KEY ELEMENTS IN COACHING IN EARLY CHILDHOOD Context-driven: relationship built on achievement of goals related to functional activities, beginning with current situation experienced by coachee. Context of coaching not separated from context in which targeted performance and/or jointly identified solutions are used As hands on as it needs to be: primarily should be hands off, may be more hands on when assisting in identifying possible solutions, options, external resources, sharing information on a topic; as coachee builds competence and confidence, the coach’s role becomes less focused on process than content; may prompt coachee to reflect on and analyze ideas, consider alternatives and plan future actions; overtime, feedback becomes less informational and more affirmative
RESEARCH BASED CHARACTERISTICS OF COACHING Joint planning: At the beginning of a visit, the coach (early intervention professional) and adult (family/caregiver) collaboratively determine what they will do during the visit At the end of the visit, jointly decide on what will happen in between visits and identify opportunities for family/caregiver to practice strategies/skills in between visits Observation: examination of another person’s actions or practice to develop new skills, strategies or ideas Action/practice: spontaneous or planned events that occur with the context of a family’s everyday routines and activities, that provides the family/caregiver (coachee) with opportunities to develop practice, refine, or analyze new or existing skills with feedback; involves modeling by the coach using a 7-step process
RESEARCH BASED CHARACTERISTICS OF COACHING Reflection: analysis of existing strategies to determine how strategies are consistent with evidence-based practices, how they need to could be implemented without change or modified to obtain outcomes Feedback: information provided by coach (early intervention professional) based on his/her own observation of family/caregiver (coachee) or information shared by family/caregiver that is designed to examine the coachee’s current level of understanding about a particular evidence based practice or to affirm the coaches thoughts or actions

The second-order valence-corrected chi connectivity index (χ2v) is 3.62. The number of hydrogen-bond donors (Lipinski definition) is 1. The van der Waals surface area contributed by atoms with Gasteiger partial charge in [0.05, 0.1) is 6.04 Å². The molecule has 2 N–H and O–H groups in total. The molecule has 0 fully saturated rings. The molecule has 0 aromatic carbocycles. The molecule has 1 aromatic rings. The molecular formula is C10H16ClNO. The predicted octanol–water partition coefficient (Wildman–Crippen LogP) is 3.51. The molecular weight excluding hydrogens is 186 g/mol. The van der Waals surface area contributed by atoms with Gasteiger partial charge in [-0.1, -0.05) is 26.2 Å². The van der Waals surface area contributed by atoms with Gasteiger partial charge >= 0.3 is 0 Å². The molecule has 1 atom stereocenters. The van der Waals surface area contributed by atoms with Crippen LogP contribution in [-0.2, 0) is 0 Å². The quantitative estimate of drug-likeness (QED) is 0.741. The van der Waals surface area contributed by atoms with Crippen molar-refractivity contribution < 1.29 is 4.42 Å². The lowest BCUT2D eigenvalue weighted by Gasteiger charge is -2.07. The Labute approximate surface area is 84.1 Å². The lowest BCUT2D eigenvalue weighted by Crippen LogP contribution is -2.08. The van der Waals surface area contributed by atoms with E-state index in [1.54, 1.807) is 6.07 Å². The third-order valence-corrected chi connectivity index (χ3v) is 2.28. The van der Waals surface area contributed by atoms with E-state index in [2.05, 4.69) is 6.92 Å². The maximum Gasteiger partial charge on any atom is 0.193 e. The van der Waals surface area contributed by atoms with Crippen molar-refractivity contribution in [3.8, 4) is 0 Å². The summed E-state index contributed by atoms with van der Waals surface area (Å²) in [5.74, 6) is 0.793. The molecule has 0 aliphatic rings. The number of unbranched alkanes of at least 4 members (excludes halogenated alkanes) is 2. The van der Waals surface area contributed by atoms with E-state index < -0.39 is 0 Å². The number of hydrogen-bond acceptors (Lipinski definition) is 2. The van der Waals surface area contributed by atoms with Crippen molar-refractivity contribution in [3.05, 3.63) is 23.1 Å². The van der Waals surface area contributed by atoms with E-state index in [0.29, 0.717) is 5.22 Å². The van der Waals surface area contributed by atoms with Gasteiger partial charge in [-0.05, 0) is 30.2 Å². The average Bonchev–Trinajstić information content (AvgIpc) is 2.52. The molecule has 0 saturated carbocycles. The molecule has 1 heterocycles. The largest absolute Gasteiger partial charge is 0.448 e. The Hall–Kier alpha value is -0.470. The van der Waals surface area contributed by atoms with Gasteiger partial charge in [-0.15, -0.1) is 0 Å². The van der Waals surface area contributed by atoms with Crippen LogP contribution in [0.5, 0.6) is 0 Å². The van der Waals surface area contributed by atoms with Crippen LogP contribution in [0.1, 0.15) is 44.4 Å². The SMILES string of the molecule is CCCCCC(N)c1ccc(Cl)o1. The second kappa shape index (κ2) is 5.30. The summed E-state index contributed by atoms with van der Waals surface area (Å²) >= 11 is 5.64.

WHAT COACHING COULD LOOK LIKE ….. Lucy, a physical therapist in EarlySteps, just began working with the Charlie, a 10-month old boy with Down Syndrome, and his family. Charlie lives with his Mom and Dad and older brother Linus. Lucy is an experienced early interventionist, with specialized knowledge in motor development, motor learning and assistive technology. Mom wants Charlie to sit in his high chair and feed himself during dinner time with the rest of the family. At the beginning of today’s visit, they decide to work on this outcome during snack. Mom gathers everything she needs for snack and places the food/drink on the kitchen table next to the highchair. Lucy asks Mom to show her how she puts him in the highchair and what she has tried to help him sit and how her efforts have worked. Based on this information, Lucy and Mom analyze the positioning and talk about other options to improve his sitting. Lucy talks with Mom about evidence-based strategies and asks Mom if she could show her how to use one of these strategies so that he sits more upright, with better trunk control to feed himself. Mom agrees and Lucy explains what she is going to do, gives her something specific to look for, then Lucy models while Mom watches. They talk about what happened (debriefed), and then Lucy invited Mom to try what she modeled. Mom practiced using the strategy multiple times and together they talked about how the strategy worked. At the end of the visit, they developed a plan for implementing the strategies in between visits during snacks and mealtimes and identified what outcomes they wanted to target at the next home visit.
REFERENCES AND RESOURCES Hanft, B.E., Rush, D.D., & Shelden, M.L. (2004). Coaching families and colleagues in early childhood. Baltimore, MD: Paul H. Brookes Publishing Company. Rush, D.D. & Shelden, M.L. (2011). The early childhood coaching handbook. Baltimore, MD: Paul H. Brookes Publishing Company. The Family, Infant and Preschool Program (FIPP) Center for the Advanced Study of Excellence (CASE) in Early Childhood and Family Support Practices The Framework for Reflective Questioning Tips and Techniques for Effective Coaching Interactions Coaching Practice Rating Scale Coaching Quick Reference Guide